Throughout the airspace evaluation, I have urged the Air Force to coordinate with local stakeholders and to address community concerns. If the Air Force listens to those who know New Mexico best, I am confident they will reach the same conclusion I have: that an expansion of airspace over the Gila would be a mistake, and that optimizing airspace elsewhere would enable the Air Force to better train its pilots and ensure the positive relationship with the military in New Mexico endures.
This is about striking the right balance. New Mexico has maintained a good working relationship between the military and the surrounding communities for years by listening to community concerns and making smart decisions. Today, that means recognizing that overflights through the Gila are not the right approach.

Celebrate 50 years of Wild and Scenic with more designations

Everyone has a river story.

A favorite story of mine is when my dad took our family on a rafting trip down the Colorado River through the Grand Canyon when I was a teenager, in 1967. At that time, there was a proposal to dam the river in the canyon, flooding it for 27 miles. My father, Stewart, was secretary of the Interior under President Johnson. He said the secretary “should never make armchair judgments on national conservation issues.” He wanted to see the run of the river and canyons for himself. He wanted to “let the canyons speak for themselves.”

The beauty of the canyons and river did speak for themselves. And they convinced my father that the Colorado shouldn’t be dammed. At the end of the trip, he held a press conference and said we're not going to build dams in the Grand Canyon. It's a magnificent place, and we should leave it alone. And that was that.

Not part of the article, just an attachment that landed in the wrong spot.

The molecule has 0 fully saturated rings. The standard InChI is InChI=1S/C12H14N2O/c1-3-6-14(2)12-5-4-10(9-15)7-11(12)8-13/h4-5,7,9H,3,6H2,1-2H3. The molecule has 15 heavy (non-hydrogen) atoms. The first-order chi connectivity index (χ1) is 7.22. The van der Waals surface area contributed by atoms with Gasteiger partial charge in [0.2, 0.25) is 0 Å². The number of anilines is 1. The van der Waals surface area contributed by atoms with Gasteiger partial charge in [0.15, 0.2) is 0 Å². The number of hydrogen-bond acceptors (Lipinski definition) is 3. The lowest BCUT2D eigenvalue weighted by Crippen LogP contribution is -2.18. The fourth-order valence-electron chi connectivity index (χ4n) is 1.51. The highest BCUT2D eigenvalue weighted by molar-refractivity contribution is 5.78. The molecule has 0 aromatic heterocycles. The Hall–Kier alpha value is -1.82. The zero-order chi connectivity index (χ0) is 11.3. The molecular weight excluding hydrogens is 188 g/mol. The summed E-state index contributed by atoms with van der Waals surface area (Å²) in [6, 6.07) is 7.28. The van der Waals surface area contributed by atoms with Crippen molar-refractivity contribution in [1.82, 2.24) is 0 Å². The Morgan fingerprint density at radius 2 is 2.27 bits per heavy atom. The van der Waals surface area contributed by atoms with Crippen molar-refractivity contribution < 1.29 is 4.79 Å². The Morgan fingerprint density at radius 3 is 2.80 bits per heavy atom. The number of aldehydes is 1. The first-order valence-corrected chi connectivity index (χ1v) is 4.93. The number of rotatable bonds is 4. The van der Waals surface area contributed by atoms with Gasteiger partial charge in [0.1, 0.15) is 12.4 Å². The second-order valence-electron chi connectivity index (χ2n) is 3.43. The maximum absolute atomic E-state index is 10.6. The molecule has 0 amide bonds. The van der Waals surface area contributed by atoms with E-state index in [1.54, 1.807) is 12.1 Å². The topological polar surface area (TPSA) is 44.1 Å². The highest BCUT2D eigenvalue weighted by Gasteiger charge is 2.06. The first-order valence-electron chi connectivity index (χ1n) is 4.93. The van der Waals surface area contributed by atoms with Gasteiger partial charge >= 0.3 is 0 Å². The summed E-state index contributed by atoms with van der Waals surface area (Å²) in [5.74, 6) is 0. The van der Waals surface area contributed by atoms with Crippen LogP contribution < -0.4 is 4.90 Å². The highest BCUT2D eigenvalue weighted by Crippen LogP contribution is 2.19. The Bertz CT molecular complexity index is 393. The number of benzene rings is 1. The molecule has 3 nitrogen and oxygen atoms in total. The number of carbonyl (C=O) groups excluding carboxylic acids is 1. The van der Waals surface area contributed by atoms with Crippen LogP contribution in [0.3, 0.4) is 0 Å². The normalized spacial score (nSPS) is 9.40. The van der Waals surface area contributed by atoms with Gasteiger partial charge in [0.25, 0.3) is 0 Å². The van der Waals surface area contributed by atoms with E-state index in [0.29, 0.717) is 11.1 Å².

In New Mexico, we know “agua es vida” -- water is life. New Mexicans depend on our rivers to irrigate our farms, bring water to our cities and villages, support fish and wildlife and recharge our aquifers, and as places to spend time as families to fish, float, and play. Rivers protect water quality and sacred and cultural sites and support local businesses serving recreationists and tourism -- like fly fishing shops, guiding services, commercial rafting, restaurants, and hotels.

October 2 marks the 50th anniversary of the Wild and Scenic Rivers Act. We have much to celebrate this year.

The Act took four years to make its way through Congress to President Johnson's desk, but Democrats and Republicans worked together to make it happen. Back then, they understood that our common heritage and our national treasures shouldn’t have a party label.

I couldn’t be prouder that my father helped shepherd this landmark legislation through Congress. He understood the value of rivers and the urgency to protect the most special from dams, diversions, and development. For him, it was about balance, common sense, and leaving a legacy for our children, grandchildren, and beyond.